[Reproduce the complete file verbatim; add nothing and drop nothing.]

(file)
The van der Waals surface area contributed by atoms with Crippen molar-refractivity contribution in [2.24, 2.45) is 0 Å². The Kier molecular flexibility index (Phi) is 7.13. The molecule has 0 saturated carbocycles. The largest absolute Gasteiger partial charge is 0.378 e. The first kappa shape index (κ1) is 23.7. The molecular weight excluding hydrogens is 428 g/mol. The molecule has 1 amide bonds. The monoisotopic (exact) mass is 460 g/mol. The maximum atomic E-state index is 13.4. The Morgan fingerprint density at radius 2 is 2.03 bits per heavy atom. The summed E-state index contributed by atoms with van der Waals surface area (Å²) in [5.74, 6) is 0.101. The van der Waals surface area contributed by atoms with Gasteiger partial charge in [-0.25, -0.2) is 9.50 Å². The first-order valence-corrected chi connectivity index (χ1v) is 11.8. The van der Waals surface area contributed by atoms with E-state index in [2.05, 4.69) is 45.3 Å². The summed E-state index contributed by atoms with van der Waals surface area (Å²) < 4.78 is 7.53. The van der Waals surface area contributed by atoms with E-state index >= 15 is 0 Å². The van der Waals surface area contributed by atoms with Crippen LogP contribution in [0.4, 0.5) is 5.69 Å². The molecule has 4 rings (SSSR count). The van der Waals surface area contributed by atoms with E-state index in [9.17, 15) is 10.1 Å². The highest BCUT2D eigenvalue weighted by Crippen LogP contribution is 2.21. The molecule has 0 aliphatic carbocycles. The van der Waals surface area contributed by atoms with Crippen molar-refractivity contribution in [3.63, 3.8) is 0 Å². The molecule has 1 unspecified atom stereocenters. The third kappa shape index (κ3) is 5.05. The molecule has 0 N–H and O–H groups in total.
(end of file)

The van der Waals surface area contributed by atoms with Crippen molar-refractivity contribution in [2.24, 2.45) is 0 Å². The Kier molecular flexibility index (Phi) is 7.13. The molecule has 0 saturated carbocycles. The largest absolute Gasteiger partial charge is 0.378 e. The first kappa shape index (κ1) is 23.7. The molecular weight excluding hydrogens is 428 g/mol. The molecule has 1 amide bonds. The monoisotopic (exact) mass is 460 g/mol. The maximum atomic E-state index is 13.4. The Morgan fingerprint density at radius 2 is 2.03 bits per heavy atom. The summed E-state index contributed by atoms with van der Waals surface area (Å²) in [5.74, 6) is 0.101. The van der Waals surface area contributed by atoms with Gasteiger partial charge in [-0.25, -0.2) is 9.50 Å². The first-order valence-corrected chi connectivity index (χ1v) is 11.8. The van der Waals surface area contributed by atoms with E-state index in [2.05, 4.69) is 45.3 Å². The summed E-state index contributed by atoms with van der Waals surface area (Å²) < 4.78 is 7.53. The van der Waals surface area contributed by atoms with E-state index >= 15 is 0 Å². The van der Waals surface area contributed by atoms with Crippen LogP contribution in [0.4, 0.5) is 5.69 Å². The molecule has 4 rings (SSSR count). The van der Waals surface area contributed by atoms with E-state index in [9.17, 15) is 10.1 Å². The highest BCUT2D eigenvalue weighted by Crippen LogP contribution is 2.21. The molecule has 0 aliphatic carbocycles. The van der Waals surface area contributed by atoms with Crippen molar-refractivity contribution in [3.63, 3.8) is 0 Å². The molecule has 1 unspecified atom stereocenters. The third kappa shape index (κ3) is 5.05. The molecule has 0 N–H and O–H groups in total.